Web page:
When you are in Kenya, time automatically slows down and you stop wondering what time it is and how late you are for this or that or the other. You tell time by asking your neighbour and bond over Bamba 50 airtime and overpriced food at international events.
You listen to music like “Nasikia Utamu” and you are aware of how being home is Nyummylicious ! It is mutura at KKs by the roadside and looking seriously for Imodium after the fact. It is downing large amounts of sweet fermented porridge, prepared by a loving grandmother. You are constantly aware of just how flavorful the water is, fluoride enriched and all, if you are upcountry.
If there are friends that you find, you are surprised how well they know you, so well that they read the changes the years have brought to your youthful facade. You are met by visits to see your nieces and nephews, heralding your entry into the world of being an auntie, a “shangazi” and your love for things baby – or ‘Waa Waa’ is called into focus.
You are acutely aware who left the city, because you rarely see them over the time that you are there. You are thankful that it is the holiday season, and that people put aside their differences to celebrate the season of good cheer.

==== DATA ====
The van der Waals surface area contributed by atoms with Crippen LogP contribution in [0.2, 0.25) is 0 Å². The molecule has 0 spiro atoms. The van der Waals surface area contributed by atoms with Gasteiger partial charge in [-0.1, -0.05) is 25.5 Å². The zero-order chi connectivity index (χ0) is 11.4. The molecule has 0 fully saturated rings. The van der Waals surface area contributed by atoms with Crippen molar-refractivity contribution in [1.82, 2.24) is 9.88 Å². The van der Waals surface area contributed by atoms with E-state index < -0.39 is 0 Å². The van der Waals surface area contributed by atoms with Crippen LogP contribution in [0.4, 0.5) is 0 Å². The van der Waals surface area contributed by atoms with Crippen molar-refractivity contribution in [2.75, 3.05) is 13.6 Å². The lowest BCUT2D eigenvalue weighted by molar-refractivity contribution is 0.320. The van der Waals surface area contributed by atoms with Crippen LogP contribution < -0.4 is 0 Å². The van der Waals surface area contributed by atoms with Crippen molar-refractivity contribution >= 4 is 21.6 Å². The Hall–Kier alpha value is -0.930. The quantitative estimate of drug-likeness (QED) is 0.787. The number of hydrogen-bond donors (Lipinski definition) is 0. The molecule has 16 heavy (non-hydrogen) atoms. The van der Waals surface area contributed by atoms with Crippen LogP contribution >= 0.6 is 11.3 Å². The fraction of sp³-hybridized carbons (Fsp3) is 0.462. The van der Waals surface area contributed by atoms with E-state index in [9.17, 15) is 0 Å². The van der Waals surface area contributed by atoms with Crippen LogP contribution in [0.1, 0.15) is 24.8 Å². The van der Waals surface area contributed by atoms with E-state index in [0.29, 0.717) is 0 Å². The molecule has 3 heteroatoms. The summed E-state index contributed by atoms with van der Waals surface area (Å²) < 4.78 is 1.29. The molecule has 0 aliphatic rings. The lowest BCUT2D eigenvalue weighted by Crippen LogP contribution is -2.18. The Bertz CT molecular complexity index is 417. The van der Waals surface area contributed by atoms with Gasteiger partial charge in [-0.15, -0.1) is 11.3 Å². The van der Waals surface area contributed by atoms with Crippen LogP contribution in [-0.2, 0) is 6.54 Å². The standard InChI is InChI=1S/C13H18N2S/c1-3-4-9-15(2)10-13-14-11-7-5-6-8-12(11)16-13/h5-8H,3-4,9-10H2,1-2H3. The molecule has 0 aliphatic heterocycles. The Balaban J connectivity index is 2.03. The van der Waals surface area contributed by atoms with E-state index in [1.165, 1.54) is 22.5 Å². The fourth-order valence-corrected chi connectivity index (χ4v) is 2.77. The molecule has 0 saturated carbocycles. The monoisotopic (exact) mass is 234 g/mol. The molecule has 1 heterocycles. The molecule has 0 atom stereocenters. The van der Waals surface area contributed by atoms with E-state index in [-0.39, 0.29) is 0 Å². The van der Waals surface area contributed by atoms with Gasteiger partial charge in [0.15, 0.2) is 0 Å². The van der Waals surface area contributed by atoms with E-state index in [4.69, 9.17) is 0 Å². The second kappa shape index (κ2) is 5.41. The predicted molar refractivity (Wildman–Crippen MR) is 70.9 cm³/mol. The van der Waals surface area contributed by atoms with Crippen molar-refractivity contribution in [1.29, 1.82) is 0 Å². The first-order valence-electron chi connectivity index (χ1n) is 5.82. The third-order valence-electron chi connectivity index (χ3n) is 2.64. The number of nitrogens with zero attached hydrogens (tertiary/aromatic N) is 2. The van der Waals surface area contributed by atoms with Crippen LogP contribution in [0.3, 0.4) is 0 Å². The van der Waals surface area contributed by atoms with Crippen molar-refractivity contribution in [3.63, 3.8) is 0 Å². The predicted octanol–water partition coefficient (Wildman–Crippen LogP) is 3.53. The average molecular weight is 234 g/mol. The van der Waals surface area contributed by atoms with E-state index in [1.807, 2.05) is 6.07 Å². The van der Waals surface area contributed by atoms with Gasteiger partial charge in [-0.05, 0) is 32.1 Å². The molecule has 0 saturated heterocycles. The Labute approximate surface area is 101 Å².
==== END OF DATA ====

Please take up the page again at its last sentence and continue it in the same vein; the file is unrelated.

If you are a real Kenyan, you spend beyond what you had planned in December and squeeze into January clothes rueing your indulgences. If just a Kenya traveller you are sure your groaning ATm card will show you pocket dust when you return. It is so sweet to be in the spirit of giving. You wonder when you will stop being in the EABL induced spirit of the season.
When you realise that Nameless’ lyrics are the cutest thing ever, you see a new something, and you are truly becoming corny. You know when you see the one whose sweet nothings once made your heart ‘paragasha!’ in high school you will wish you were 16 again but for a minute. The reality of how things have changed makes you happy. Ah, you know you are a grown-up, and you laugh over coffee, real Arabica from the Highlands with your old high school mates. You are no longer ill at ease at your old school, and even welcome to enter the staffroom and meet all your teachers, and yes, some ask you to call them by their first names…well, almost.
I am back for a season, however long that may be. Nothing will remove the flame of my home from where it is. I love Kenya, God bless us everyone.